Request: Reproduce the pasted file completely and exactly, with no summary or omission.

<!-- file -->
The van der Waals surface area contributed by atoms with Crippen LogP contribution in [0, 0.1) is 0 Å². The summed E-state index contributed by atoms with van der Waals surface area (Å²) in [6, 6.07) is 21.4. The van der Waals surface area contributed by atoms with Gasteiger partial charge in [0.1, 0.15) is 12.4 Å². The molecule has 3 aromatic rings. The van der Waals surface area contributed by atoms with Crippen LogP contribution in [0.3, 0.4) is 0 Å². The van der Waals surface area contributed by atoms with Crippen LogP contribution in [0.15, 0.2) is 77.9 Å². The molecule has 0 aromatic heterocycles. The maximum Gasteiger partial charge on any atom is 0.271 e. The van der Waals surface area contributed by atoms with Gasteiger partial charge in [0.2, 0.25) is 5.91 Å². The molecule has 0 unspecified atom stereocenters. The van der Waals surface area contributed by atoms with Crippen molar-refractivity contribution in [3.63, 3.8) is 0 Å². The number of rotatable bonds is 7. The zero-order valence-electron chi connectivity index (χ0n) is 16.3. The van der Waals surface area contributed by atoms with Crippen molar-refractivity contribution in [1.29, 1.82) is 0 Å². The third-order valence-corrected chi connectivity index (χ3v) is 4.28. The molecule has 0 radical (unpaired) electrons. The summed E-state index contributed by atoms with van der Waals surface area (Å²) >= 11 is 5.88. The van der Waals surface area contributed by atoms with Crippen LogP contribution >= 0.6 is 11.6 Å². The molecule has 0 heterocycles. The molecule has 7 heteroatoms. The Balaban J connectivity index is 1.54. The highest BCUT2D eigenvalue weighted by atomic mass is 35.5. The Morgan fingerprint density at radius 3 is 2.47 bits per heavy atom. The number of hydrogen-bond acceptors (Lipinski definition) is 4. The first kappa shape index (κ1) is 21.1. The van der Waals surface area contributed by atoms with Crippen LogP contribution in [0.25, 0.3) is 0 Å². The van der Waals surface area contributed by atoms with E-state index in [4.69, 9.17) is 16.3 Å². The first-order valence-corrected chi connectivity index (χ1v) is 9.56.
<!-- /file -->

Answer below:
The van der Waals surface area contributed by atoms with Crippen LogP contribution in [0, 0.1) is 0 Å². The summed E-state index contributed by atoms with van der Waals surface area (Å²) in [6, 6.07) is 21.4. The van der Waals surface area contributed by atoms with Gasteiger partial charge in [0.1, 0.15) is 12.4 Å². The molecule has 3 aromatic rings. The van der Waals surface area contributed by atoms with Crippen LogP contribution in [0.3, 0.4) is 0 Å². The van der Waals surface area contributed by atoms with Crippen LogP contribution in [0.15, 0.2) is 77.9 Å². The molecule has 0 aromatic heterocycles. The maximum Gasteiger partial charge on any atom is 0.271 e. The van der Waals surface area contributed by atoms with Gasteiger partial charge in [0.2, 0.25) is 5.91 Å². The molecule has 0 unspecified atom stereocenters. The van der Waals surface area contributed by atoms with Crippen molar-refractivity contribution in [3.63, 3.8) is 0 Å². The number of rotatable bonds is 7. The zero-order valence-electron chi connectivity index (χ0n) is 16.3. The van der Waals surface area contributed by atoms with Crippen molar-refractivity contribution in [1.29, 1.82) is 0 Å². The third-order valence-corrected chi connectivity index (χ3v) is 4.28. The molecule has 0 radical (unpaired) electrons. The summed E-state index contributed by atoms with van der Waals surface area (Å²) >= 11 is 5.88. The van der Waals surface area contributed by atoms with Crippen LogP contribution >= 0.6 is 11.6 Å². The molecule has 0 heterocycles. The molecule has 7 heteroatoms. The Balaban J connectivity index is 1.54. The highest BCUT2D eigenvalue weighted by atomic mass is 35.5. The Morgan fingerprint density at radius 3 is 2.47 bits per heavy atom. The number of hydrogen-bond acceptors (Lipinski definition) is 4. The first kappa shape index (κ1) is 21.1. The van der Waals surface area contributed by atoms with Crippen LogP contribution in [0.25, 0.3) is 0 Å². The van der Waals surface area contributed by atoms with E-state index in [4.69, 9.17) is 16.3 Å². The first-order valence-corrected chi connectivity index (χ1v) is 9.56.